Between Faith & Reason

Scholar, writer and former executive editor at The Economist, Anthony Gottlieb, wrote about the Enlightenment in his two books, ‘The Dream of Reason’ and ‘The Dream of Enlightenment’. Counter to the popular narrative, he argues that the overwhelming majority of Enlightenment thinkers reconciled between faith in God and a reason based method of enquiry. From his interview with Spiked:

“So anti-clericalism is a good way of encapsulating the main sense in which the Enlightenment was anti-religious. Its protagonists wanted to limit the power of the church to persecute people and to execute people, merely because they believed and said the wrong things. However, most of the key Enlightenment philosophers – probably the only exception among the main figures is David Hume (1711-1776) – believed in God. So, in the modern sense, in our sense, they were religious. After all, we tend to think of someone as fairly religious if they believe in God, and those who attack religion today tend to attack the belief in God itself.”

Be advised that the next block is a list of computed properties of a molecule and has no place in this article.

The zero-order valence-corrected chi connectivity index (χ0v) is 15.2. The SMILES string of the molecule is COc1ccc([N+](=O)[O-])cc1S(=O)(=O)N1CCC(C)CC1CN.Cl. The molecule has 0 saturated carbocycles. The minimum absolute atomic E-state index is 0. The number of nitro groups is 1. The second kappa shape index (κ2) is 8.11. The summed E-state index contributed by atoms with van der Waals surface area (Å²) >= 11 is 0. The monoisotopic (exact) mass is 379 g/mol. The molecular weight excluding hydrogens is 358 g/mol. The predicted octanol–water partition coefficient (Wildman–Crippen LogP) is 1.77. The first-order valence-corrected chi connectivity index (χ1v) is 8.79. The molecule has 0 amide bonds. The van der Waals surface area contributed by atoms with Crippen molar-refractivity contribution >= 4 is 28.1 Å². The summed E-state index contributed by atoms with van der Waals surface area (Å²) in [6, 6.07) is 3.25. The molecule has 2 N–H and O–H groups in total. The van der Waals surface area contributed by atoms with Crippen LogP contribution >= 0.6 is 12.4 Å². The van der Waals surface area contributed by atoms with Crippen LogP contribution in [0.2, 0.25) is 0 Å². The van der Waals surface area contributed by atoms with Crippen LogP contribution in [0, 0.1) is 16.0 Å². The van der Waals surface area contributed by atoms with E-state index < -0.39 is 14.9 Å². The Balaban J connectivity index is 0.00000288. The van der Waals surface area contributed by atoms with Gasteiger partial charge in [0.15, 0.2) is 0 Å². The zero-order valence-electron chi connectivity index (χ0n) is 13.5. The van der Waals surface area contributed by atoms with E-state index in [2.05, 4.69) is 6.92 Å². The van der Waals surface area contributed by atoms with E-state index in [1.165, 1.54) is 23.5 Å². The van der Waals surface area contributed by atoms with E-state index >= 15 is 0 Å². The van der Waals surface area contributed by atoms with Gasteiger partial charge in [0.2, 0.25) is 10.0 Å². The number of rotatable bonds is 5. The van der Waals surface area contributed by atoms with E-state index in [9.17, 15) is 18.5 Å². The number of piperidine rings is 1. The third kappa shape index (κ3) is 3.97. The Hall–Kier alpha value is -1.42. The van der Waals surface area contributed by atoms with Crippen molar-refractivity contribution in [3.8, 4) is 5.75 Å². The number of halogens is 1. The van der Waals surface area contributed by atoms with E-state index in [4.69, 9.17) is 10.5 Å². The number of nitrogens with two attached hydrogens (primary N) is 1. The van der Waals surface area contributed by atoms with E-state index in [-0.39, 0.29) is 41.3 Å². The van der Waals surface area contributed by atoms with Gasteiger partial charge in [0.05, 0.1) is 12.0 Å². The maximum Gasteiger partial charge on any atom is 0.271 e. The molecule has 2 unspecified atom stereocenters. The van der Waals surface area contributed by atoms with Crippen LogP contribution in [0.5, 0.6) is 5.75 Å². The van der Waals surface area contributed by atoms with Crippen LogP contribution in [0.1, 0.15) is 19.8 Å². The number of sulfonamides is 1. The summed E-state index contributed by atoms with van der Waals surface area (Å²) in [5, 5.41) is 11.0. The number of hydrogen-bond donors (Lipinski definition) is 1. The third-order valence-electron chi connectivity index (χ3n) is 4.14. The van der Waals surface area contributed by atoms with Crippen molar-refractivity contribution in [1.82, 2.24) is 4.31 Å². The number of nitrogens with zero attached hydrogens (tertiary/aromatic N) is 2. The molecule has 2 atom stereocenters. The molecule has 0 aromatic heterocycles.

“Yes, it was certainly common throughout the period to think that the more science shows you about nature, the more it showed the evidence of God. Isaac Newton (1643-1727) was very specific about this. He endorsed what we now call the argument of design, that is, the idea that there is evidence of design in nature. Newton thought that the further you looked into the workings of the natural world, the more you saw the evidence of God. And most Enlightenment thinkers, except for Hume and some after him, accepted that idea.”

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